Anatomy Of A CISO: What it takes to be a security leader

Five years ago, had you even heard of Information Security?  It certainly existed back then, but not many people were talking about it, at least not in the mainstream.  

Then we started hearing about data breaches at the places where we shopped and ate and the issue came to the forefront.  Now you just can’t have a business, let alone a Fortune 100 company, without someone heading your Information Security team.

CISOs, or Chief Information Security Officers, play a vital role in maintaining an organization’s digital security.  That means not only protecting a company’s intellectual property, but also protecting its customers.  In an age of nonstop data-breach threats, you want the best possible person heading your Information Security team.  So what does it take to be that person?

CISOs from Fortune 100 companies are almost all male (89%).  Only 85% have a Bachelor’s Degree or higher, and 40% have a Master’s Degree.  The most common degree from this group is business, followed by Information Technology and Computer Science.

Some have degrees in things like law, behavioral science, or engineering.  They’ve attended a wide range of colleges and universities, including the United States Military Academy and George Washington University.  They hold a number of professional certifications, most commonly CISSP.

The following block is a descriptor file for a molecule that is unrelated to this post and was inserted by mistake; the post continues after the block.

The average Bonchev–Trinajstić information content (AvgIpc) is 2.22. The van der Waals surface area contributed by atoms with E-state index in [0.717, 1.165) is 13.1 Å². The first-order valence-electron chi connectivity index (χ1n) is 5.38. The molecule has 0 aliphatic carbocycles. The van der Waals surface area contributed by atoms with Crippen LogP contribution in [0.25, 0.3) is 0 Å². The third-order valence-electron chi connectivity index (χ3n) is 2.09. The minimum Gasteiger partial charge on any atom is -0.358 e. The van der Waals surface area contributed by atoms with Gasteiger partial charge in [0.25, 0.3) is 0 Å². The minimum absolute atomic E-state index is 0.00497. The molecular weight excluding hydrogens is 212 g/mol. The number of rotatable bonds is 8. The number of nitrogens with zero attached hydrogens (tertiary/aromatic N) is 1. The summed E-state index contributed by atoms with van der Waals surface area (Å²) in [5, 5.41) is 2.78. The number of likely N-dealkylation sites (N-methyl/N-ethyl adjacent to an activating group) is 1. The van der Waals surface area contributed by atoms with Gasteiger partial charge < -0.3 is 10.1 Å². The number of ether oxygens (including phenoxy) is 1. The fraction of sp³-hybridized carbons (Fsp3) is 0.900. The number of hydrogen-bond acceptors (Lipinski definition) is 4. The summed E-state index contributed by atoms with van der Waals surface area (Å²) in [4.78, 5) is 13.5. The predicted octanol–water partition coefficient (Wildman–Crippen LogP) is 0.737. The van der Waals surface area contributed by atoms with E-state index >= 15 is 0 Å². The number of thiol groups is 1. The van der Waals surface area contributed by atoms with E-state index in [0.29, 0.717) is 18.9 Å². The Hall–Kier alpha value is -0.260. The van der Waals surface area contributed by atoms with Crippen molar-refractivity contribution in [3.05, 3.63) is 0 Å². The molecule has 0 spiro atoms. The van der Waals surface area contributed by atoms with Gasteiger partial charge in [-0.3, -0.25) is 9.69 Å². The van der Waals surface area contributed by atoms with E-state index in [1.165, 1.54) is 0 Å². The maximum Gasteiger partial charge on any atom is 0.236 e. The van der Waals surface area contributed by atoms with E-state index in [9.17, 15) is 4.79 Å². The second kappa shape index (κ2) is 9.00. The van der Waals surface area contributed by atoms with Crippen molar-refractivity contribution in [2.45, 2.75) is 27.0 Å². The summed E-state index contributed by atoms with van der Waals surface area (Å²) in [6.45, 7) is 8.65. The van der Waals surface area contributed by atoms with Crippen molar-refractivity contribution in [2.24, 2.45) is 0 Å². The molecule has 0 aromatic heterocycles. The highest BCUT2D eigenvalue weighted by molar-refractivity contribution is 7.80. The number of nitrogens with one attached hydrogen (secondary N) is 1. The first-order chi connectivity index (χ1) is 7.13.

The vast majority of Information Security professionals surveyed got their starts in the Information Technology sector, though that is followed by military and programming.

Only 8 out of 100 started in general business doing things like finance, marketing, or web communication.  There are many paths leading to Information Security, but it’s most common to stay in information security once you start there.

Perhaps what is most surprising about this group of Information Security professionals is how short a time they have been in leadership positions.  More than 60 out of 100 have only been in leadership for 1-5 years, whereas just a handful have been in a leadership position more than 15 years.  A whopping 80% of CISOs at Fortune 100 companies have only been in their current position less than 5 years.

When you consider how young the internet is relatively and how short a time there has been a need for such a position, though, this starts to make a lot more sense.

So what does a typical CISO at a Fortune 100 company look like?  They are overwhelmingly caucasian males between the ages of 40 and 50.  They hold 3 professional certifications on average.  They have a bachelor’s degree in a business field and their primary work experience is in the IT field.

As this sector of the workforce grows, there will be many more opportunities for new talent to get in on the ground floor.  Whereas many companies haven’t had anyone dedicated to preventing cyber threats in the past, the growing number of data breaches has led to an increased need for Information Security professionals.  Learn more about the anatomy of a Fortune 100 CISO from this infographic.  You might be surprised to find out what it takes!

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